Some good news from HMRC (for once) about CJRS

For the fifth time in four weeks, HMRC has made changes to its Coronavirus Job Retention Scheme guidelines. The new rules allow for contract employees, in other words freelancers, to be rehired and then immediately furloughed, providing that they meet certain criteria set out by HMRC. From the website;

“An employee on a fixed term contract can be re-employed, furloughed and claimed for if either:

  • Their contract expired after 28 February 2020 and an RTI payment submission for the employee was notified to HMRC on or before 28 February 2020
  • Their contract expired after 19 March 2020 and an RTI payment submission for the employee was notified to HMRC on or before 19 March 2020”

“If the employee’s fixed term contract has not already expired, it can be extended, or renewed. You can claim for them if an RTI payment submission for the employee was notified to HMRC on or before 19 March 2020.”

HMRC had previously stated only a week and a half earlier on Friday 17 April, just before the Job Retention Scheme online portal opened its doors to claimants, that if an employee’s contract had ended “because it is not extended or renewed before its natural conclusion, you will no longer be able to claim”.

The changes follow pressure from trade unions representing contract employees, including the Federation of Entertainment Unions, as reported here, who represent over 120,000 people working in the creative industries, to find a solution to “stop people falling through the gaps of income support schemes.”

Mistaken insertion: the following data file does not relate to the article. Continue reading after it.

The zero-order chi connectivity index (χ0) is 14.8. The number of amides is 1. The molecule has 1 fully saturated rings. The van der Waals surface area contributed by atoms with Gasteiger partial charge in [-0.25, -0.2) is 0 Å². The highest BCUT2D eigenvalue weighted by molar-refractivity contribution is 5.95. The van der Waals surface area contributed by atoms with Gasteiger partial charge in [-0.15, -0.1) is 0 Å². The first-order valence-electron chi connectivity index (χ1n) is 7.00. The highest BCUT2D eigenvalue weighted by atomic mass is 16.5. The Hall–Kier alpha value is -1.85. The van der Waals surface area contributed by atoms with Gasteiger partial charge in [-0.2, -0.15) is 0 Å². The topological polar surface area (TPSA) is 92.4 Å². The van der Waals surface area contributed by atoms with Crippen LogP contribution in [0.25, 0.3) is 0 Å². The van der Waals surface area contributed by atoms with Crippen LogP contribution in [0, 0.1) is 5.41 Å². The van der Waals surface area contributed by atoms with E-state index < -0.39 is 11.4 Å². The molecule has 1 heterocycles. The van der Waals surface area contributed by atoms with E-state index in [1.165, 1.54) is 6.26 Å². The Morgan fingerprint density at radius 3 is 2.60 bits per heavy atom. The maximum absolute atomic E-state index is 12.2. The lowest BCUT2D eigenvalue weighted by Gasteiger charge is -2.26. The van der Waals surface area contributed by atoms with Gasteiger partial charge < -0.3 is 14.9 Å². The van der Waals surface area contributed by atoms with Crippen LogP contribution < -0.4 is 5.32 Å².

It comes as a refreshing change to see HMRC on this one occasion listening to the concerns of contract employees, and something we would very much like to see more of in future.

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ben crampin


Ben’s been here pretty much since the get-go and, as such, has been instrumental in growing the business into what it is today.
He’s passionate about, in his words, ‘helping people and businesses that are just constantly being taken advantage of’ by providing affordable advice and support with an eye to ‘levelling the playing field’.
Ben looks forward to the day when automation will, once and for all, fumigate the fear and confusion caused by oppressive bureaucracy and strongly believes that ‘technology holds the solutions to the problems we’re trying to solve’.
Furthermore, he can see that technology will, in time, provide the scalability required to help a theoretically limitless number of SMEs survive and thrive against the odds.
Ben doesn’t think much of government agencies and he doesn’t suffer fools; two points that aren’t always mutually exclusive.